The date for ICD-10 has been officially set (again). The US Department of Health and Human Services finalized Oct. 1, 2015, as the new compliance deadline.
The date for ICD-10 has officially been set (again). The US Department of Health and Human Services finalized Oct. 1, 2015, as the new deadline for the transition to ICD-10.
With no more uncertainty about the new compliance date, providers and others in the healthcare industry can ramp up operations. The previous deadline of Oct. 1, 2014, was delayed at the end of March, when Congress passed a bill to push the date back by at least a year. President Barack Obama signed the bill on April 1.
Preparing to transition to ICD-10 has been troublesome for many providers. The move from ICD-9 to ICD-10 will increase the current 13,500 diagnostic codes to nearly 70,000. At the beginning of the year, the Medical Group Management Association reported that less than 10% of practices were ready for a deadline that was just 9 months away at the time.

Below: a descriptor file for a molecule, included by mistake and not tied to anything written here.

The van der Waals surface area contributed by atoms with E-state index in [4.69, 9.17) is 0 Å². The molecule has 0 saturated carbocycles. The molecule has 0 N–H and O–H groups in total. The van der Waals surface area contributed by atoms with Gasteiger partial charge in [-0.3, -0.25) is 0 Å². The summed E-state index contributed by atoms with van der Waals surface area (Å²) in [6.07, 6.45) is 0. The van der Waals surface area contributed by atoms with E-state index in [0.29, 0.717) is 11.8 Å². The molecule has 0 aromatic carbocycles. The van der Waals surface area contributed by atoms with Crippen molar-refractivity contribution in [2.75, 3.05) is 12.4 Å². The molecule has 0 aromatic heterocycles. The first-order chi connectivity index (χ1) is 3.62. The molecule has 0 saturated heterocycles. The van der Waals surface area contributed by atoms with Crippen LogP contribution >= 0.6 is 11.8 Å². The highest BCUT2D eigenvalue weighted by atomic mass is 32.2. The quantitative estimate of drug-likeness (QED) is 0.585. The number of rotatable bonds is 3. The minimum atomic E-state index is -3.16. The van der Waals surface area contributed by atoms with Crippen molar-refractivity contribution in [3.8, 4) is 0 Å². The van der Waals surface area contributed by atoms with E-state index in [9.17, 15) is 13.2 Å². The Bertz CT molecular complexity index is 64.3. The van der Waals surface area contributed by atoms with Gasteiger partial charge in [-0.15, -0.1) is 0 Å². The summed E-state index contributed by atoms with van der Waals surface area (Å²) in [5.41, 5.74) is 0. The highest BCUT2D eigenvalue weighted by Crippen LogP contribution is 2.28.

Furthermore, a survey from the American Medical Association found that implementation was going to be much more expensive than initially estimated. While original projections placed implementation costs for a small practice around $83,290, the new estimates found it could cost as much as $226,105 for a small practice.
“ICD-10 codes will provide better support for patient care, and improve disease management, quality measurement and analytics,” said Marilyn Tavenner, Administrator of the Centers for Medicare & Medicaid Services (CMS). “For patients under the care of multiple providers, ICD-10 can help promote care coordination.”
ICD-10 codes are expected to improve quality measurement and reporting, prevent waste, abuse, and fraud, and increase accuracy for reimbursement, according to CMS. In 2015, CMS is expected to complete end-to-end testing to ensure providers are ready for the transition date.